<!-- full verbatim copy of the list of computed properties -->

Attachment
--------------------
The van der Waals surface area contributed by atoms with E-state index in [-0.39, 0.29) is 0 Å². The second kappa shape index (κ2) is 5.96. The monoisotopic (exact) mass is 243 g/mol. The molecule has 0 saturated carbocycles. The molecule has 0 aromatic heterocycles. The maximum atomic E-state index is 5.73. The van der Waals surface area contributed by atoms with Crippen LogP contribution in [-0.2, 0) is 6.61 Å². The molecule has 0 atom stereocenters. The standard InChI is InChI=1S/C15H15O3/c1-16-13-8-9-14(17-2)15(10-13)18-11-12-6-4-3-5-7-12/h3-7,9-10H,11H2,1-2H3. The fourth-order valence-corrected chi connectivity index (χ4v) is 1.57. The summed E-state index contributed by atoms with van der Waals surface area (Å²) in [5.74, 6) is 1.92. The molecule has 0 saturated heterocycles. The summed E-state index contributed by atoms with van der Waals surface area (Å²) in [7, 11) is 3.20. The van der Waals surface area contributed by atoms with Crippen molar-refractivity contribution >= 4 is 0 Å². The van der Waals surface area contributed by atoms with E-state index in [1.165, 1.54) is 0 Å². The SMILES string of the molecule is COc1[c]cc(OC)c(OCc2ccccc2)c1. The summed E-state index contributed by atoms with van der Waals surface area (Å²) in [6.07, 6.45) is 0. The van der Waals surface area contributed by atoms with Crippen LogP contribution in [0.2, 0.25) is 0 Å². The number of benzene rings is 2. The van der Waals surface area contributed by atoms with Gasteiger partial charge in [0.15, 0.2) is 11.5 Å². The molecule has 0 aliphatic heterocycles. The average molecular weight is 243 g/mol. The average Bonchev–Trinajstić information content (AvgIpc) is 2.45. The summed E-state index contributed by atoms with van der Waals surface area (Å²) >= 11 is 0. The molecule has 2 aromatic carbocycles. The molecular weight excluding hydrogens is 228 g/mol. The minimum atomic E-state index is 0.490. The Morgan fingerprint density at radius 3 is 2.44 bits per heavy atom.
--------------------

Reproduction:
The van der Waals surface area contributed by atoms with E-state index in [-0.39, 0.29) is 0 Å². The second kappa shape index (κ2) is 5.96. The monoisotopic (exact) mass is 243 g/mol. The molecule has 0 saturated carbocycles. The molecule has 0 aromatic heterocycles. The maximum atomic E-state index is 5.73. The van der Waals surface area contributed by atoms with Crippen LogP contribution in [-0.2, 0) is 6.61 Å². The molecule has 0 atom stereocenters. The standard InChI is InChI=1S/C15H15O3/c1-16-13-8-9-14(17-2)15(10-13)18-11-12-6-4-3-5-7-12/h3-7,9-10H,11H2,1-2H3. The fourth-order valence-corrected chi connectivity index (χ4v) is 1.57. The summed E-state index contributed by atoms with van der Waals surface area (Å²) in [5.74, 6) is 1.92. The molecule has 0 saturated heterocycles. The summed E-state index contributed by atoms with van der Waals surface area (Å²) in [7, 11) is 3.20. The van der Waals surface area contributed by atoms with Crippen molar-refractivity contribution >= 4 is 0 Å². The van der Waals surface area contributed by atoms with E-state index in [1.165, 1.54) is 0 Å². The SMILES string of the molecule is COc1[c]cc(OC)c(OCc2ccccc2)c1. The summed E-state index contributed by atoms with van der Waals surface area (Å²) in [6.07, 6.45) is 0. The van der Waals surface area contributed by atoms with Crippen LogP contribution in [0.2, 0.25) is 0 Å². The number of benzene rings is 2. The van der Waals surface area contributed by atoms with Gasteiger partial charge in [0.15, 0.2) is 11.5 Å². The molecule has 0 aliphatic heterocycles. The average molecular weight is 243 g/mol. The average Bonchev–Trinajstić information content (AvgIpc) is 2.45. The summed E-state index contributed by atoms with van der Waals surface area (Å²) >= 11 is 0. The molecule has 2 aromatic carbocycles. The molecular weight excluding hydrogens is 228 g/mol. The minimum atomic E-state index is 0.490. The Morgan fingerprint density at radius 3 is 2.44 bits per heavy atom.